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Eagelson , P.S, 1991 . Evap. ANNUAL GLOBAL FLUX 577. All Blue figures in thousands of km 3. ATMOSPHERE. Precip . 12.9. 0.001%. 16%. 84%. 23%. 77%. OCEANS. CONTINENTS. 1,338,000. 47,660. Global Runoff 7%. 97%. 2.999%. +7%. -7%. ATMOSPHERE. 484.7. 12.9. 92.3. 444.3.

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Eagelson , P.S, 1991 .

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Eagelson p s 1991

Eagelson, P.S, 1991.


Eagelson p s 1991

Evap.

ANNUAL

GLOBAL

FLUX

577

All Blue figures

in thousands of

km3.

ATMOSPHERE

Precip.

12.9

0.001%

16%

84%

23%

77%

OCEANS

CONTINENTS

1,338,000

47,660

Global Runoff 7%

97%

2.999%

+7%

-7%


Eagelson p s 1991

ATMOSPHERE

484.7

12.9

92.3

444.3

132.7

OCEANS

CONTINENTS

1,338,000

47,660

40.4


Water balance approach

WATER BALANCE APPROACH

Input = Output +/- Change in Storage

List

List

List


Eagelson p s 1991

WHAT ARE RESIDENCE TIMES?

Input = Output ………. No change in Storage

Volume of Store = 10 balls

Output = 1

ball per time

period

Input = 1 ball

per time

period

?

?

Average number of samplings required


Eagelson p s 1991

CHANGE VOLUME OF STORE

Volume of Store = 20 balls

Output = 1

ball per time

period

Input = 1 ball

per time

period

?

?


Eagelson p s 1991

CHANGE RATES OF INPUT AND OUTPUT

Volume of Store = 10 balls

Output = 2

balls per time

period

Input = 2 balls

per time

period

?

?

?

?


Eagelson p s 1991

2760 yr= 1,338,000,000 (km3)/ 484,680 (km3 yr-1)

Basic time step over which we are completing the accounting.


Eagelson p s 1991

Volume = 47,659,600 km3

Input rate = Precipitation (23%)

Output rate = Evaporation (16%) + Runoff (7%)

Average rate = (23 + (16+7))/2 = 23% of 577,000

132,710 km3 per year

Avg. Residence = 47,659,600 / 132,710 = 359 years


Eagelson p s 1991

Volume = 12,900 km3

Input rate = Evap (oceans) (84%) + Evap (continents) (16%)

Output rate = Prec. (oceans) (77%) + Prec. (continent) (23%)

Average rate = ((84+16) + (77 +23))/2 = 100% of 577,000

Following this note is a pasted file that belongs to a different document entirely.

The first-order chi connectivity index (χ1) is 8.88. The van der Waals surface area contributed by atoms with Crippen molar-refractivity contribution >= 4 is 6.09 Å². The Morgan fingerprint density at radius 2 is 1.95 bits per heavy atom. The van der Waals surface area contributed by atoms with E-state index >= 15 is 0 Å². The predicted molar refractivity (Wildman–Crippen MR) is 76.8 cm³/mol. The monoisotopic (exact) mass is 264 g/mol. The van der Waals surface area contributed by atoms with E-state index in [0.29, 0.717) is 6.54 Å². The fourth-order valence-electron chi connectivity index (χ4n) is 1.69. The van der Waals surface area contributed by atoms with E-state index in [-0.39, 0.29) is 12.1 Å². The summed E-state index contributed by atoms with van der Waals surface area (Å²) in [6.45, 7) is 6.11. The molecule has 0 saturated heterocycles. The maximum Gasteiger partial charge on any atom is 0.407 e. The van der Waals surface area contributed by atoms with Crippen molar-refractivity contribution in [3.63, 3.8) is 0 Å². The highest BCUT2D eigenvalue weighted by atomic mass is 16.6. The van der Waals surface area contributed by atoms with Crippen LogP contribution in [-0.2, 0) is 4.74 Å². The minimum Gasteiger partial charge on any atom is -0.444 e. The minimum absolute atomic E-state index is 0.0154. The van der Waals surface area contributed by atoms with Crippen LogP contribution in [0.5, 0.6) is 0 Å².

577,000 km3 per year

Avg. Residence = 12,900 / 577,000 = 0.02 yrs (7.3 days)


Eagelson p s 1991

GLOBAL SIGNIFICANCE OF RESIDENCE TIMES

2. Rising air cools and vapor condenses, releasing energy to atmosphere and forming clouds. Under the correct conditions, the water drops formed will descend under the influence of gravity (kinetic energy) onto the landscape.

1. Evaporation driven by energy from the Sun, raises water vapor into the atmosphere, renewing the potential energy of the water, and removing most of the dissolved materials inn the water

3. Water moving over and through the landscape uses both its kinetic energy and propensity to dissolves chemicals, to shape the landscape. Rivers, glaciers, caves, groundwater etc.

4. This kinetic and chemical energy given to the water by the Sun, through the process of evaporation is lost once it reaches sea level or some local “datum”, like a lake.


Eagelson p s 1991

WHICH STORES CONSIDERED WHEN?

Unless huge lakes or glaciers present

Time and Space scales of studies usually related. Small area , short time step, large area, along time step

The shorter the smaller the time step (hour, day, month, year) over which you are accounting, the more stores need to be considered


Eagelson p s 1991

IMPACT OF LONG-LASTING STORE

ST. MARY’S RIVER, SW. PIER, MICHIGAN


Eagelson p s 1991

Stow, Lamon, Kratz and Sellinger, 2008. Eos, 89, 41, p. 389-390


Eagelson p s 1991

  • WATER BALANCE EQUATION

  • ON A CONTINENTAL SCALE

  • Input = Output +/- Change in Storage

  • Precipitation = { Evaporation + Runoff } +/ Change in Storage

  • Assume ΔS  0 in Long Run

Source: Shiklomanov (1990)


Eagelson p s 1991

Source: Shiklomanov (1990)


Eagelson p s 1991

Data provided by Mario Mighty


Eagelson p s 1991

MEASURES OF GLOBAL VARIABILITY IN FLOW

.

Coefficient of Variation = standard deviation/mean

Big value represents relatively high variability from year to year (inter-annual variability)

  • Source: McMahon, T. A., B. L. Finlayson, A. T. Haines, and R. Srikanthan,

  • 1992: Global Runoff—Continental Comparisons of Annual

  • Flows and Peak Discharges. Catena Verlag Paperback, 166 pp


Eagelson p s 1991

MEASURES OF GLOBAL VARIABILITY IN FLOW

.

Ratio of the discharge of the biggest flow in a year to the average flow in the entire year.

Big values mean that the biggest flow with in a year (intra-annual) tend to be extremely large in comparison to the other flow

  • Source: McMahon, T. A., B. L. Finlayson, A. T. Haines, and R. Srikanthan,

  • 1992: Global Runoff—Continental Comparisons of Annual

  • Flows and Peak Discharges. Catena Verlag Paperback, 166 pp


Eagelson p s 1991

MEASURES OF GLOBAL VARIABILITY IN FLOW

.

  • Source: McMahon, T. A., B. L. Finlayson, A. T. Haines, and R. Srikanthan,

  • 1992: Global Runoff—Continental Comparisons of Annual

  • Flows and Peak Discharges. Catena Verlag Paperback, 166 pp


Eagelson p s 1991

Higher Mean; Higher Variability

P

R = P - E

Land Use Land Cover

Lower Mean; Lower Variability

Lower Mean; High Variability

E

R


Eagelson p s 1991

Higher ET as trees do not lose leaves


Eagelson p s 1991

Lower ET as trees lose leaves


Eagelson p s 1991

JONGLEI CANAL


Eagelson p s 1991

JONGLEI = DRAINING THE EVERGLADES?

Pielke 2001


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